Finally, highly rural and highly urban areas that have low associated quality-of-life measures may translate into an apparent low expected return to education for individuals in school (Broomhall, 1995; and Broomhall and Johnson, 1994). Given a low expected return to education, low student achievement scores relative to those in other areas would be expected. Such a phenomenon would suggest that the coefficient on the variable, dnsdv, will be negative. Such results imply that the relationship between student educational achievement and population density is inverted U-shaped.
The system of equations was estimated using a two-stage least squares procedure. Table 1, above, depicts the results of that estimation. The claim by McCloskey and Ziliak (1996) that economists consider statistical significance to be the same as economic significance certainly overstates the extent to which economists imply significance on the basis of statistical significance alone. Although some economists may always view statistical significance as equal to economic significance, such an acknowledgment, however, neither implies that all economists always view statistical significance as such or even that some economists always view statistical significance as the same as economic significance.
Nevertheless, it is important, as McCloskey and Ziliak suggest, to consider the economic implication of changes in statistically significant variables. After all, "it makes a difference, only if it makes a difference." In this article, the economic impact of statistically significant variables is indicated in the final section.
The results suggest that the coefficient on the csi variable is positive and highly significant at the 0.01 level. The coefficient on the col variable is significant at the 0.05 level for a one-tail test. The att, ts, u, pbl, and ptr variables are all insignificant at the 0.05 level. To the extent, however, that statistically insignificant variables may nevertheless be influential depending on the absolute size of estimated coefficients, respectively, elasticities were computed. None was greater than 1.00.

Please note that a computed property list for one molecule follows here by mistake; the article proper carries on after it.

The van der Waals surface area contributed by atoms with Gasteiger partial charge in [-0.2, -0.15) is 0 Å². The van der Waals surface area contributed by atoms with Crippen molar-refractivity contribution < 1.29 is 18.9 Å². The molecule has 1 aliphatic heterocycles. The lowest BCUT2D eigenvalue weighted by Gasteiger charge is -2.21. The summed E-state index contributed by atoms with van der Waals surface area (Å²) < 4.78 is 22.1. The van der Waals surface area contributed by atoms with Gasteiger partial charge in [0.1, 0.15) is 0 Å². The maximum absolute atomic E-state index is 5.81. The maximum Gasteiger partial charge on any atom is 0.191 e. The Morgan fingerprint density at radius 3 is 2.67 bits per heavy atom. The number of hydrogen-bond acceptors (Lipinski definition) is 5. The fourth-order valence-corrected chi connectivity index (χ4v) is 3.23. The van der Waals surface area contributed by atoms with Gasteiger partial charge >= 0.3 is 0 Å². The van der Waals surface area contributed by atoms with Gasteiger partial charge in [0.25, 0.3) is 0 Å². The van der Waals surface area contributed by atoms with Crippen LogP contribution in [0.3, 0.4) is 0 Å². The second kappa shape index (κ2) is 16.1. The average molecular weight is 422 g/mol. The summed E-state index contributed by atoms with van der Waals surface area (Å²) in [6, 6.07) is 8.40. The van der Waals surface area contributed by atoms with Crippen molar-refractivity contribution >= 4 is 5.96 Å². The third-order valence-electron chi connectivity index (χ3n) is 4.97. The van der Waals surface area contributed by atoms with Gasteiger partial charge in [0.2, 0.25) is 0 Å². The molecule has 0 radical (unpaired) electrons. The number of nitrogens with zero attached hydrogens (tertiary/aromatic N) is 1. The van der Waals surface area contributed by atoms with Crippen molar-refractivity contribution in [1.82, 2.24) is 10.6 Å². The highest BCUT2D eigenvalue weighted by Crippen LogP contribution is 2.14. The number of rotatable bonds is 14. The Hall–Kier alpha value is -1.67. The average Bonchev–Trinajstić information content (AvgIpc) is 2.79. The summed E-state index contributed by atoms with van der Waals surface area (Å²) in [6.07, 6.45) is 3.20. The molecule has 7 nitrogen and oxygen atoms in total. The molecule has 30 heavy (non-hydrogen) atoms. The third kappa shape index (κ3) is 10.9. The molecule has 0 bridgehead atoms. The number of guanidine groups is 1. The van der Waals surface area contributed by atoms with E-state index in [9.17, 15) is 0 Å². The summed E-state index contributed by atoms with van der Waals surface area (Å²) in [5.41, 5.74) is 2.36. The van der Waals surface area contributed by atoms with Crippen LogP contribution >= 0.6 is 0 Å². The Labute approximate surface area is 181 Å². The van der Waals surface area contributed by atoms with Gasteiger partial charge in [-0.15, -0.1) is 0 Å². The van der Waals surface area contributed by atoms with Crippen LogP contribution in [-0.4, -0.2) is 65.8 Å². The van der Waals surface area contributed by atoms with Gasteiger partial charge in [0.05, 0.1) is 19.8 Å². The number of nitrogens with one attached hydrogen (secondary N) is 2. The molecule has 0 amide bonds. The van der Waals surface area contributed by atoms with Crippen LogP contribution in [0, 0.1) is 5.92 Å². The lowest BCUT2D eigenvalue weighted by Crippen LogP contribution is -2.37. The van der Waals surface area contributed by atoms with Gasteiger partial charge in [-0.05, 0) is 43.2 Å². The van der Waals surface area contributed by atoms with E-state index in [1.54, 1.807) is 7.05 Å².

The estimated coefficient of the competition variable, c, suggests that counties with fewer school districts that provide educational services have lower student achievement scores on their tests than would otherwise be expected. This finding is not at all too uncommon. Hoxby (1994), Couch, et al, (1993), and Borland and Howsen (1992) have each discovered that increased competition among schools within given areas leads to higher student performance.
The estimated coefficient of the density deviation variable, dnsdv, is negative and significant at the 0.05 level. This result suggests that low density areas and high density areas have lower student achievement scores than areas of moderate density. Thus, after accounting for the influences of csi, col, att, ptr, c, pbl, u, and ts, students who live in very high density and very low density areas performed similarly, but less well on standardized tests than students from moderate density areas. Broomhall (1995) finds that students who perceive local job opportunities to be few and who exhibit an unwillingness to relocate expect a low rate of return to education to exist, reducing the incentive to perform well in school. In addition, Broomhall (1995) suggests that this is true, in particular, for rural areas in central Appalachia. This study suggests that the finding could be true for rural areas in Kentucky as well as urban areas in Kentucky. That is, the rural areas do not have a monopoly position when it comes to performing relatively poorly on student achievement tests.
This article's main objectives were (1) to determine if students who live both in highly rural and highly urban areas perform similarly, but less well, in terms of educational achievement than students who live in other areas, and (2) to show the impact of the inclusion of both cognitive skills and educational market competition variables in equations in which one is attempting to explain the variation in student achievement. The results of this article suggest that highly rural and highly urban area students do perform similarly on tests of educational achievement, but less well than students from other areas, and that studies which omit measures of cognitive skills and educational market competition as explanatory variables may be overstating the effects of the remaining variables in associated models.